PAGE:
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Ethical issues in infertility treatment

Best Practice & Research Clinical Obstetrics & Gynaecology, 6, 26, pages 853 - 863

Two currently contentious domains in infertility treatment are discussed: assisted reproduction for same-sex couples and fertility preservation for women with cancer. Despite an increasing recognition of the rights of same-sex couples, in many countries they are still not eligible for assisted reproductive technology. The main justification for excluding same-sex couples from treatment is that the welfare of the future children would be compromised. Empirical evidence, however, shows that this is not the case. Another group of non-infertile women seeking assistance from reproductive medicine are women with cancer who are at risk of impaired or lost fertility as a result of their illness or cancer treatment. In this field, the future holds many promising options. Several of these, however, are currently in an experimental phase, which elicits ethical concerns about participant recruitment and research participation of children.

Keywords: ART, bioethics, fertility preservation, same-sex parents.

Introduction

Ethical issues in infertility treatment are plentiful. In this chapter, we begin with a short introduction to normative ethics to clarify the role of ethical rules and principles in the discussion. We will illustrate this by focusing on two current themes: same-sex parenting and fertility preservation.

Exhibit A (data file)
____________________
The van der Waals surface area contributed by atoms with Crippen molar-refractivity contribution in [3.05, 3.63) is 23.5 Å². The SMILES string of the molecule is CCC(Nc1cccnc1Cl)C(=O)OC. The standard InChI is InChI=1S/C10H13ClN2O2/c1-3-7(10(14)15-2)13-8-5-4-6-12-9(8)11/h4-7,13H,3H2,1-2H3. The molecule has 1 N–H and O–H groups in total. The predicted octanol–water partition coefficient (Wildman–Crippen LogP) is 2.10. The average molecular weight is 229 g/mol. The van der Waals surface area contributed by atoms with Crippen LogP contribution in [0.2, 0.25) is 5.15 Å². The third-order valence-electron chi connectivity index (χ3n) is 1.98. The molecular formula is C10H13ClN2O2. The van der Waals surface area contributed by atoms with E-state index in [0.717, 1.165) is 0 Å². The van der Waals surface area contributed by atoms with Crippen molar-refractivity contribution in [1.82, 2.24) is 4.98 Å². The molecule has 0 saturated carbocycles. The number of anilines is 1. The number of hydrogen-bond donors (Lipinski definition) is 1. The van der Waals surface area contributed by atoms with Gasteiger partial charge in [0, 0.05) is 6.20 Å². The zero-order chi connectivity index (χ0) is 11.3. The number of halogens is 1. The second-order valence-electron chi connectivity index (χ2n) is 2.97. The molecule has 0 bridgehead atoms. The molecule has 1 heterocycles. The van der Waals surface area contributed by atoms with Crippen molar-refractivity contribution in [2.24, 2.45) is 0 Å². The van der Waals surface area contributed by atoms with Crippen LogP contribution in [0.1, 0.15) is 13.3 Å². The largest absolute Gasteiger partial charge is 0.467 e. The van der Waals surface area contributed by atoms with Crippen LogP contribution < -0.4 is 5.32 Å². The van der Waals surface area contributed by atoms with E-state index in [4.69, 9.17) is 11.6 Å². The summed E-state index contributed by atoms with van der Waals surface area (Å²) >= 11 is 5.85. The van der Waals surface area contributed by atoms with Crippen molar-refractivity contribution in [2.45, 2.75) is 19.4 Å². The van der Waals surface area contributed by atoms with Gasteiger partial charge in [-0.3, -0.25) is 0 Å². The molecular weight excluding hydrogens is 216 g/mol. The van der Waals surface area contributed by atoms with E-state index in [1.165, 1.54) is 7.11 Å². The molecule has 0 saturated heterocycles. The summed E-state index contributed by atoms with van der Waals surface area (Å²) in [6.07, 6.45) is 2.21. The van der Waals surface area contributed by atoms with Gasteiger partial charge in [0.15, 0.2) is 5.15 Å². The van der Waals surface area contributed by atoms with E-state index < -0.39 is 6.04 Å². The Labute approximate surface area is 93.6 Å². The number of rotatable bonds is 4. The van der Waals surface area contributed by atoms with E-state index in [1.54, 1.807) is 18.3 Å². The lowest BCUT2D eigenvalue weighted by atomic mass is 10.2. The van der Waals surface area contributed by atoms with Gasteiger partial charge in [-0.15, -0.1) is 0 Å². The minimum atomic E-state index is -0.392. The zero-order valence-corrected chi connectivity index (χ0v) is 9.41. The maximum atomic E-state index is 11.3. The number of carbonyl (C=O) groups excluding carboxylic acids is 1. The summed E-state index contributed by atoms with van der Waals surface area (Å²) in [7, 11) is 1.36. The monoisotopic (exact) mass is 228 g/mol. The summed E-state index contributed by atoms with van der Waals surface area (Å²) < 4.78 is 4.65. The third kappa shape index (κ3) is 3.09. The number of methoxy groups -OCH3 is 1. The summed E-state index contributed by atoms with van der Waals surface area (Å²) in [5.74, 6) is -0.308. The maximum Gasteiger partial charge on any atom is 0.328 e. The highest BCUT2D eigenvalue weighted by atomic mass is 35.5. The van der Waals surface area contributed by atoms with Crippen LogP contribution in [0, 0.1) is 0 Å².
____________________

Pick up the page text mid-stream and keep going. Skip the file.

Normative theories

In normative ethics, one tries to answer the question ‘what should I do?’ Among the numerous schools or approaches in normative ethics, the two most important lines are deontological and consequentialist theories. In deontological theories, an act (e.g. a decision) is right when it is in accordance with a moral rule or principle. This is purely a formal principle, as it does not tell us anything about the rules or principles themselves. The rules are specified by referring to reason, natural law or God. Those who focus on reason and rationality mostly refer to human rights. The human rights, as listed in the Universal Declaration of Human Rights, are prime examples of rules that would be the object of choice of all rational beings. So, a person acts rightly when he abides by the rules and respects the rights of persons.

The biggest problem for deontologists is to determine what the rights and duties of a person are. Given the fact that they rely on different foundations, there will be no consensus among them. People who refer to nature will, for instance, argue that same-sex parenting is unnatural and that, therefore, homosexuals should not have a right to procreate. In a similar vein, women should not be allowed to cryopreserve oocytes in order to counter age-onset (and thus ‘natural’) infertility, but they should be allowed to do so in order to counter infertility that is induced by cancer treatment (and thus ‘unnatural’). Religious people will condemn any act that goes against the rules laid on us by God. All main religions reject homosexuality and exclude same-sex couples from assisted reproduction. Deontology does not necessarily lead to a more conservative position. Deontologists who refer to reason and rationality may well defend the rights of homosexuals or the right to cryopreserve oocytes for non-medical reasons. They may emphasise the principle of respect for autonomy and more specifically the right to reproduce. 1 In these theories, consequences count but they are never decisive in the determination of a right action. When the consequences would be very bad, the deontologist will likely conclude that some rights of the persons (e.g. the so-called birth rights of the child) are violated and that, therefore, reproduction in these circumstances should be condemned. 2